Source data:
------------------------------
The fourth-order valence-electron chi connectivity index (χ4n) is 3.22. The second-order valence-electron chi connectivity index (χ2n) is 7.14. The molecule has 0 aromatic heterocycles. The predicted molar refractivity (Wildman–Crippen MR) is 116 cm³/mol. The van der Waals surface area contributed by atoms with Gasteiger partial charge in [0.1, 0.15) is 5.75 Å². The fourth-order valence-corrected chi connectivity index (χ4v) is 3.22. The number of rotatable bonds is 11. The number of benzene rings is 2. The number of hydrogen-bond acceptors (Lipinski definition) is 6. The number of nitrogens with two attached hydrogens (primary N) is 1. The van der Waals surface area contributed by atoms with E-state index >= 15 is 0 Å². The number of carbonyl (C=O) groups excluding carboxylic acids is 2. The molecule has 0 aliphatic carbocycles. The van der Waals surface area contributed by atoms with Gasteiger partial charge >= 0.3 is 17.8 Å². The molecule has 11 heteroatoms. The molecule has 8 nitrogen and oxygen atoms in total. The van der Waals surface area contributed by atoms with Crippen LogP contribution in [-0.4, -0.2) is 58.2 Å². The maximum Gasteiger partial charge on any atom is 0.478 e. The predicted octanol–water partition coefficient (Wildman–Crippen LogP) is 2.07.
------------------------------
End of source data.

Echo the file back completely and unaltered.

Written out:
The fourth-order valence-electron chi connectivity index (χ4n) is 3.22. The second-order valence-electron chi connectivity index (χ2n) is 7.14. The molecule has 0 aromatic heterocycles. The predicted molar refractivity (Wildman–Crippen MR) is 116 cm³/mol. The van der Waals surface area contributed by atoms with Gasteiger partial charge in [0.1, 0.15) is 5.75 Å². The fourth-order valence-corrected chi connectivity index (χ4v) is 3.22. The number of rotatable bonds is 11. The number of benzene rings is 2. The number of hydrogen-bond acceptors (Lipinski definition) is 6. The number of nitrogens with two attached hydrogens (primary N) is 1. The van der Waals surface area contributed by atoms with E-state index >= 15 is 0 Å². The number of carbonyl (C=O) groups excluding carboxylic acids is 2. The molecule has 0 aliphatic carbocycles. The van der Waals surface area contributed by atoms with Gasteiger partial charge >= 0.3 is 17.8 Å². The molecule has 11 heteroatoms. The molecule has 8 nitrogen and oxygen atoms in total. The van der Waals surface area contributed by atoms with Crippen LogP contribution in [-0.4, -0.2) is 58.2 Å². The maximum Gasteiger partial charge on any atom is 0.478 e. The predicted octanol–water partition coefficient (Wildman–Crippen LogP) is 2.07.